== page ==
Eric Cotenas

Poster

Theatrical Release: 29 January 1988 (USA)

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DVD Comparison:

Cult Video - Region 0 - NTSC vs. 88 Films - Region 0 - PAL

Big thanks to Eric Cotenas for all the Screen Caps!

(Cult Video - Region 0 - NTSC - LEFT vs. 88 Films - Region 0 - PAL - RIGHT)

DVD Box Covers

 

 

 

 

Distribution

Cult Video

Region 0 - NTSC

88 Films
Region 0 - PAL
Runtime 1:19:15 1:16:00 (4% PAL speedup)
Video

1.33:1 Open Matte format
Average Bitrate: 5.99 mb/s
NTSC 720x480 29.97 f/s

1.33:1 Open Matte format
Average Bitrate: 5.99 mb/s
PAL 720x576 25.00 f/s

NOTE: The Vertical axis represents the bits transferred per second. The Horizontal is the time in minutes.

Bitrate:

 

Cult Video

 

Bitrate:

 

88 Films

 

Audio English Dolby Digital 2.0 mono

English Dolby Digital 2.0 mono

Subtitles none none
Features Release Information:
Studio: Cult Video

Aspect Ratio:
Fullscreen - 1.33:1

Edition Details:
• Trailer
• Trailers for ASSAULT OF THE KILLER BIMBOS, BEACH BABES FROM BEYOND, CREEPOZOIDS, SLAVE GIRLS FROM
• BEYOND INFINITY, BIMBO MOVIE BASH, CANNIBAL WOMEN IN THE AVOCADO JUNGLE OF DEATH, PARASITE, and PETTICOAT PLANET
• Merchandise
• Biographies
• Website Link

DVD Release Date: 26 October 1999
Amaray

Chapters 23

Release Information:
Studio: 88 Films

Aspect Ratio:
Fullscreen - 1.33:1

Edition Details:
• Trailer (4:3; 1:24)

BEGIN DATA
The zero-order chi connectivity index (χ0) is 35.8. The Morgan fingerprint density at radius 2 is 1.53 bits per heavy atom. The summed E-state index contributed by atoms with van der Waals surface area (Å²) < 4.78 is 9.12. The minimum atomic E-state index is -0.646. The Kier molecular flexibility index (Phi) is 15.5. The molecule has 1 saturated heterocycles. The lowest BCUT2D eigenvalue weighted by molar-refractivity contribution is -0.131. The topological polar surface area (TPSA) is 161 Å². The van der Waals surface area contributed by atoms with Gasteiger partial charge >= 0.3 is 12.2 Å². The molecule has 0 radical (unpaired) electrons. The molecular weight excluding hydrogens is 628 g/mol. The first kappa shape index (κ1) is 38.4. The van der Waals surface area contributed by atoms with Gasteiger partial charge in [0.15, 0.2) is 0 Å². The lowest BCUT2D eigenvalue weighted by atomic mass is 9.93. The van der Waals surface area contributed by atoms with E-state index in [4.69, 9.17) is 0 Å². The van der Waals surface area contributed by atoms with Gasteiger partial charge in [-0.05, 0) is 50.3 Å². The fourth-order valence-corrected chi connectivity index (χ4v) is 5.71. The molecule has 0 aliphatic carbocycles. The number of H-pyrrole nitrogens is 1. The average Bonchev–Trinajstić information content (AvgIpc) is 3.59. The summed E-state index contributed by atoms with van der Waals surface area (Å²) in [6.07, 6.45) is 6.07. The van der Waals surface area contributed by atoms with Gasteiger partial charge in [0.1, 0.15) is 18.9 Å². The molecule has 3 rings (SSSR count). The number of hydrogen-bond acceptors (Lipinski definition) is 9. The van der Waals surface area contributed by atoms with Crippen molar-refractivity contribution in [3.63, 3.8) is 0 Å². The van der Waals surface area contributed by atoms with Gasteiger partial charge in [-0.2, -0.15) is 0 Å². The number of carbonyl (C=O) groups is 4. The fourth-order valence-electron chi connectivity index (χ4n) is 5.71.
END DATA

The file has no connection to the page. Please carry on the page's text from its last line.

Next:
• Trailers for EVIL BONG 2: KING BONG, TOURIST TRAP, PUPPET MASTER, GINGERDEAD MAN 2: PASSION OF THE CRUST, EVIL BONG 3: WRATH OF THE BONG, THE PIT AND THE PENDULUM, CASTLE FREAK, SKULL HEADS,
• GINGERDEAD MAN 3: SATURDAY NIGHT CLEAVER, and THE GINGERDEAD MAN

 

DVD Release Date: April 2nd, 2012
Blue Amaray

Chapters 16

 

Comments

Both single layer, progressive transfers are sourced from an older master (presumably the one created in 1993 for the US laserdisc release), 88 Films' disc has the slight edge in sharpness possibly due to the higher resolution of the PAL format. The mono audio on both discs is comparable.

Neither disc has any interview or commentary from director David DeCoteau (who has recently moderated some commentaries for other filmmakers for Code Red Releasing). Cult Video's disc includes trailers for films of similar vintage, while 88 Films' disc features trailers for some of Full Moon's more recent production (like the GINGERDEAD MAN and EVIL BONG trilogies).

 - Eric Cotenas

 


DVD Menus
(
Cult Video - Region 0 - NTSC - LEFT vs. 88 Films - Region 0 - PAL - RIGHT)
 

 


 

Screen Captures

(Cult Video - Region 0 - NTSC - TOP vs. 88 Films - Region 0 - PAL - BOTTOM)

 


(Cult Video - Region 0 - NTSC - TOP vs. 88 Films - Region 0 - PAL - BOTTOM)

 


(Cult Video - Region 0 - NTSC - TOP vs. 88 Films - Region 0 - PAL - BOTTOM)

 


(Cult Video - Region 0 - NTSC - TOP vs. 88 Films - Region 0 - PAL - BOTTOM)

 


(Cult Video - Region 0 - NTSC - TOP vs. 88 Films - Region 0 - PAL - BOTTOM)

 


(Cult Video - Region 0 - NTSC - TOP vs. 88 Films - Region 0 - PAL - BOTTOM)

 


(Cult Video - Region 0 - NTSC - TOP vs. 88 Films - Region 0 - PAL - BOTTOM)

 


 

Report Card:

 

Image:

88 Films

Sound:

Draw

Extras: Draw
Menu: 88 Films

 
DVD Box Covers

 

 

 

 

Distribution

Cult Video

Region 0 - NTSC

88 Films
Region 0 - PAL